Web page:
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A SECRET MILITARY PROJECT ENDANGERS NEO-TOKYO WHEN IT TURNS A BIKER GANG MEMBER INTO A RAMPAGING PSIONIC PSYCHOPATH THAT ONLY TWO KIDS AND A GROUP OF PSIONICS CAN STOP.
Often described as the movie that created a mass audience for Japanese animation in America, Katsuhiro Otomo’s Akira (1988) has been eagerly awaited on Blu-Ray. The film has been remastered for 1080p HD, which showcases Otomo's flamboyant palette and the translucent colors he uses for the opulent signage of Neo-Tokyo and the trails left by the thugs' racing motorcycles. The film probably looks better in Blu-ray than it did in its initial release as dust, dirt and scratches have been digitally removed, and the state-of-the-art sampling and bit rates reveal previously undetectable elements in the complex soundtrack. There are fewer extras than 2001 Special Edition: two trailers, two teasers, and a TV commercial. But the clarity of the Blu-ray transfer makes it easier to read Otomo's storyboards. Akira remains a landmark film in the history of Japanese animation and anime fandom: the Blu-ray edition is a must-have not just for otaku, but for anyone interested in animation. (Rated R: Graphic violence, violence against women, brief nudity, profanity, grotesque imagery, tobacco and drug use) --Charles Solomon
- Teasers 1 and 2
- Trailers 1 and 2
- TV commercial
- TV storyboards
- Initial pressing contains 32-page booklet and slipcase
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"Akira" still holds up perfectly well after 25 years. The film condenses a LOT of material into two hours; not surprising, since writer/director Katsuhiro Otomo's long-running manga series was still being written after its 1988 release. This epic, violent, mind-melting slice of animated history is chock full of terrific visuals, an amazing soundtrack and, of course, the sci-fi tinged story that introduced many to Kaneda, Tetsuo and company. Those new to the film will find it an exhausting experience, but don't give up: the eye candy will suck you in, but there's a real heart and soul to the story that has made countless fans worldwide return to "Akira" again and again. It's practically the grandfather of modern anime.
But that's not what most people want to know; they're probably just curious how this Blu-ray stacks up to previous releases (pretty well, as it turns out). Video quality is ever-so-slightly better than Bandai's 2009 Blu-ray: the image is no longer "picture-boxed" (thin black bars on all four sides) and the colors appear more well-defined and evenly saturated. It's the same 2001 master, so don't expect a night-and-day difference...but it's there. On the audio front, we get two excellent DTS-HD 5.1 Master Audio versions of the original Japanese track and the 2001 Pioneer English dub, as well as a new DTS-HD 2.0 Master Audio version of the older 1998 Streamline English dub. The choice of both English dubs is a nice touch, as I'd imagine that many long-time fans (including myself) have a nostalgic connection to the older one. English subtitles are included for translation purposes only. No dubtitles!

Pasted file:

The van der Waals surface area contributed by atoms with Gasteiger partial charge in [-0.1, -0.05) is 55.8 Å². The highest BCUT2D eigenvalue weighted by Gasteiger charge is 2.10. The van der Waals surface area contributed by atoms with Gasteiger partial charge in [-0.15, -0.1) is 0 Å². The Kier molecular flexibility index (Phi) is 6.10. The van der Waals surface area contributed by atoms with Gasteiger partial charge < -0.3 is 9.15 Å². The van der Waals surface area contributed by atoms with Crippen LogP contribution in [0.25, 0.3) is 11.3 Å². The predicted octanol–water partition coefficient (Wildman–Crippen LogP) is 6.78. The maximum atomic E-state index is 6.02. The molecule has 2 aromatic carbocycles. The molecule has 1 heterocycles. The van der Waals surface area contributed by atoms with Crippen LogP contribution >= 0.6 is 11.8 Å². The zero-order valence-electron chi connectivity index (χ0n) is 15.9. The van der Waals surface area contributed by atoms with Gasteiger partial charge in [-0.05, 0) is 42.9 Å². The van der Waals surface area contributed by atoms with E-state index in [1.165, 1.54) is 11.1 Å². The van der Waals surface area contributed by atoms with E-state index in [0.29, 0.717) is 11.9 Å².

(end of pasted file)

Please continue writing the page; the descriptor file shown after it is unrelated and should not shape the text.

The bonus features, by and large, are similar to Pioneer's 2001 Special Edition DVD...which itself borrowed plenty of extras from the company's older Laserdisc release. Two are missing, however: the excellent "Akira Production Report" (a vintage behind-the-scenes documentary) and a gallery of promotional images. Otherwise, it's pretty much business as usual, but die-hard fans might still want to hold on to those Special Edition DVDs.
So essentially, we get a slight visual upgrade, the addition of Streamline's 1988 English dub and many (but not all) of the vintage extras not included on Bandai's 2009 Blu-ray. Funimation's 25th Anniversary Edition is definitely worth a purchase if you don't own "Akira" on Blu-ray yet, but those that do might not want to bother.
For more details, please check out my full-length review at: [...]
The voice acting works well, the animation is superb, the characters likable, and the soundtrack is something new entirely. "Akira"'s action sequences shine, but even the quiet moments are worth pausing to see the meticulous detailing of Neo-Tokyo. Complete with vistas of space-age skyscrapers and all the futuristic cars and motorcycles you could ask for, "Akira" is an animated gem. But before you go showing it to your kids, know that it's rated "R" for a reason. This is a good movie. But it is not a kids' movie.